You should have both short-term and long-term goals. An example of a short-term goal (achieved over 1 to 3 years) is to have an emergency fund that will cover your expenses for the next 3 to 9 months if something terrible happens. An example of a long-term goal (achieved over four or more years) would be to make a down payment on a home or to save to remodel your home if you already have one. It is advisable to save funds for investment purposes. Markets can go down, but they are much like banks: you want to be invested rather than have cash in the long run. Set a savings goal for investing either in a plain vanilla index fund, a 529 plan, or an Individual Retirement Arrangement (IRA).

Start with small goals to build the habit of saving and spending wisely. Then, marginal gains over time will snowball into bigger ones.

#3 Make Cuts to Your Spending


The next step is where we start to make cuts to your fixed monthly expenses. Commit to the following:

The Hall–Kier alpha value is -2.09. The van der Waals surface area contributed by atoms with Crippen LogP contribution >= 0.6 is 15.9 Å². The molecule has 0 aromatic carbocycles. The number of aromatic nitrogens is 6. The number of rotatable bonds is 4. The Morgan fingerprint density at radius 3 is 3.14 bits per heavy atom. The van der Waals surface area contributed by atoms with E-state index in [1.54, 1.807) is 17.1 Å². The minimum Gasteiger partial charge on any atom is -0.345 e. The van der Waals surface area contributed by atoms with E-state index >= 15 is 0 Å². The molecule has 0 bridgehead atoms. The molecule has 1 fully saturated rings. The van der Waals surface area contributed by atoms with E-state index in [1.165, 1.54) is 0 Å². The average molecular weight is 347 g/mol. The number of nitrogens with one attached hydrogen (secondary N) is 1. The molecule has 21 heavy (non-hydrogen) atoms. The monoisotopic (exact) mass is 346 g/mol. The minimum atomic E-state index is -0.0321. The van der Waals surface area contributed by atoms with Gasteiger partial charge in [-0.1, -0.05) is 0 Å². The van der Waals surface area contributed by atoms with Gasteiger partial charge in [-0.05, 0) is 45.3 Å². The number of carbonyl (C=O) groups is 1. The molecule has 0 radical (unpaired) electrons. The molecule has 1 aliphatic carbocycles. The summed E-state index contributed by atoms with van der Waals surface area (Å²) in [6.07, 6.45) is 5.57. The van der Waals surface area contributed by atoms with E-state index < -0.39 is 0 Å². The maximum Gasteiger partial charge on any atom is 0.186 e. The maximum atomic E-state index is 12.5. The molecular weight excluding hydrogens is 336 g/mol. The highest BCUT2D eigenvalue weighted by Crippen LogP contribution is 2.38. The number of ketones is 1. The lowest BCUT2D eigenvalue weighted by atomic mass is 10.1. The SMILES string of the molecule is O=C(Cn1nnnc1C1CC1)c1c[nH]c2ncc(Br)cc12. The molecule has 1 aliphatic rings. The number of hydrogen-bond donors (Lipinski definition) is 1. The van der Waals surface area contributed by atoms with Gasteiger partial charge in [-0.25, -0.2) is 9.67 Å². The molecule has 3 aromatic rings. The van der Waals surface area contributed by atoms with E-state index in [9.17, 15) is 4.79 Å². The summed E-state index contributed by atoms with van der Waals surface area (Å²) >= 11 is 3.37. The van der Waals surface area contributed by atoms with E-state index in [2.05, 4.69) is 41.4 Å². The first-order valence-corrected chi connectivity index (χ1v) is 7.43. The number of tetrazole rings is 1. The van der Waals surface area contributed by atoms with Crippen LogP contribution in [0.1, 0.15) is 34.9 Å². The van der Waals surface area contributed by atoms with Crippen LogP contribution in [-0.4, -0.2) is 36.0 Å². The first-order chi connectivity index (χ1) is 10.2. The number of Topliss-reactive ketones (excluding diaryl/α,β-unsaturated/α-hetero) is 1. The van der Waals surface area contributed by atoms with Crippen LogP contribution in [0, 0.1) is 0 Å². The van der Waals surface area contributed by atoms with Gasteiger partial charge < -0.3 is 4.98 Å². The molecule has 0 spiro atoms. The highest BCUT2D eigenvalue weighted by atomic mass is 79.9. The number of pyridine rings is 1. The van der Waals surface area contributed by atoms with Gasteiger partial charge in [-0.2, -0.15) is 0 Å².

• Look for free or even low-cost events to attend to reduce spending on entertainment.

  • We all have some memberships or subscriptions we do not use. Cancel all such items, especially if they get renewed automatically.

  • Reduce the number of times you go out to eat, which should be pretty easy in a world of Covid-19. Look for “cheap eats” places to eat to limit your spending when you do go out. 

  • Learn to wait. If some purchase tempts you, cool off for a few days before deciding if you need to buy it. Small, random, unscheduled purchases add up to a lot of money.


There are cookie-cutter answers to where you should cut back. Of course, every person’s budget is different. But the important thing is to cut out froth, stop making spur-of-the-moment purchases, and keep your spending to the essentials. Let’s look at some of the low-hanging fruit you can pick to make deep cuts to your expenses.


#4 Earn Income from Your Home

The Bureau of Labor Statistics (BLS) 2020 Consumer Expenditure Survey found that Americans spent 34.9% of their earnings on housing. Housing is the single biggest expense that Americans have. Let’s assume that you find that you spend an equally large portion of your income on housing. To reduce your spending on housing, you could consider renting out a room or renting out the entire house on Airbnb when you’re away on holiday. Knowing where you spend the most helps you reduce spending and find ways of turning that spending into income. 3